The Journal Gazette
 
 
Saturday, April 04, 2020 1:00 am

Cuomo to seize items from upstate New York

Ventilators, gear not being used to go to other areas

Associated Press

NEW YORK – With coronavirus deaths surging in New York, the governor announced Friday that he will use his authority to seize ventilators and protective gear from private hospitals and companies that aren't using them – one of the most aggressive steps yet in the U.S. to relieve severe shortages of equipment needed to fight the scourge.

The executive order he said he would sign is aimed at the kind of shortages worldwide that authorities say have caused front-line health care workers to fall sick and forced doctors in Europe to make life-or-death decisions about which patients get a breathing machine.

“If they want to sue me for borrowing their excess ventilators to save lives, let them sue me,” Gov. Andrew Cuomo said. He characterized it as a “sharing of resources” and promised to eventually return the equipment or compensate the owners.

Cuomo has said New York, the worst hot spot in the nation, could run out of ventilators next week, while Louisiana's governor said New Orleans could exhaust its supply by Tuesday.

The number of the people infected in the U.S. exceeded a quarter-million and the death toll climbed past 6,900, with New York state alone accounting for more than 2,900 dead, an increase of over 560 in one day. Most of the dead are in New York City, where hospitals are swamped with patients. About 15,000 people were hospitalized statewide, most of them in the city.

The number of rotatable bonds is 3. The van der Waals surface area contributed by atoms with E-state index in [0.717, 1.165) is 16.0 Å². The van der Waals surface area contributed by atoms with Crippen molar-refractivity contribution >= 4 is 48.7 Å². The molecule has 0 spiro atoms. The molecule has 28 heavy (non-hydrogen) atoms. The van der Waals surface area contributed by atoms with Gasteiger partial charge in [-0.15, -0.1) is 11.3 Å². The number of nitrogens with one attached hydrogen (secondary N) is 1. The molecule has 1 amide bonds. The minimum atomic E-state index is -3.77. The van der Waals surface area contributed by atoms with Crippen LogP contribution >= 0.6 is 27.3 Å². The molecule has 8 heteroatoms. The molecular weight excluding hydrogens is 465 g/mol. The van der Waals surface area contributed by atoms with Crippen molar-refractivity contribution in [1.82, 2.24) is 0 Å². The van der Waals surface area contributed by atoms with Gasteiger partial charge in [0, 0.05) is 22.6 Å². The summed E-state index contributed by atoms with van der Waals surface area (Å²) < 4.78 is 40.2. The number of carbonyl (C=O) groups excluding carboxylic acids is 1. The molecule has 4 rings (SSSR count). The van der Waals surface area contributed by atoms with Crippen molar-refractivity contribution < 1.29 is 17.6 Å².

The Democratic governor was praised by a metropolitan-area hospital association, but some Republican elected officials outside the city objected. They called the order reckless and said it would cost lives.

“Taking our ventilators by force leaves our people without protection and our hospitals unable to save lives today or respond to a coming surge,” 12 of them said in a statement.

Worldwide, confirmed infections rose past 1 million and deaths topped 58,000, according to a tally by Johns Hopkins University. Experts say both numbers are seriously undercounted because of the lack of testing, mild cases that were missed and governments that are underplaying the crisis.

Europe's three worst-hit countries – Italy, Spain and France – accounted for more than 32,000 dead, or over half of the global toll. The crisis there was seen as a frightening portent for places like New York, where bodies already are being loaded by forklift into refrigerated trucks outside overwhelmed hospitals.

Shortages of such things as masks, gowns and ventilators have led to fierce competition among buyers from Europe, the U.S. and elsewhere.

A regional leader in Paris described the scramble to find masks a “worldwide treasure hunt,” and the French prime minister said he is “fighting hour by hour” to ward off shortages of essential drugs used to keep COVID-19 patients alive.

France reported a surge of more than 1,000 deaths Friday, bringing its overall toll to more than 6,500. It canceled its high school exit exam known as the Baccalaureat, a first in the test's 212-year history.

“The work is extremely tough and heavy,” said Philippe Montravers, an anesthesiologist in Paris. “We've had doctors, nurses, caregivers who got sick, infected ... but who have come back after recovering. It's a bit like those World War I soldiers who were injured and came back to fight.”


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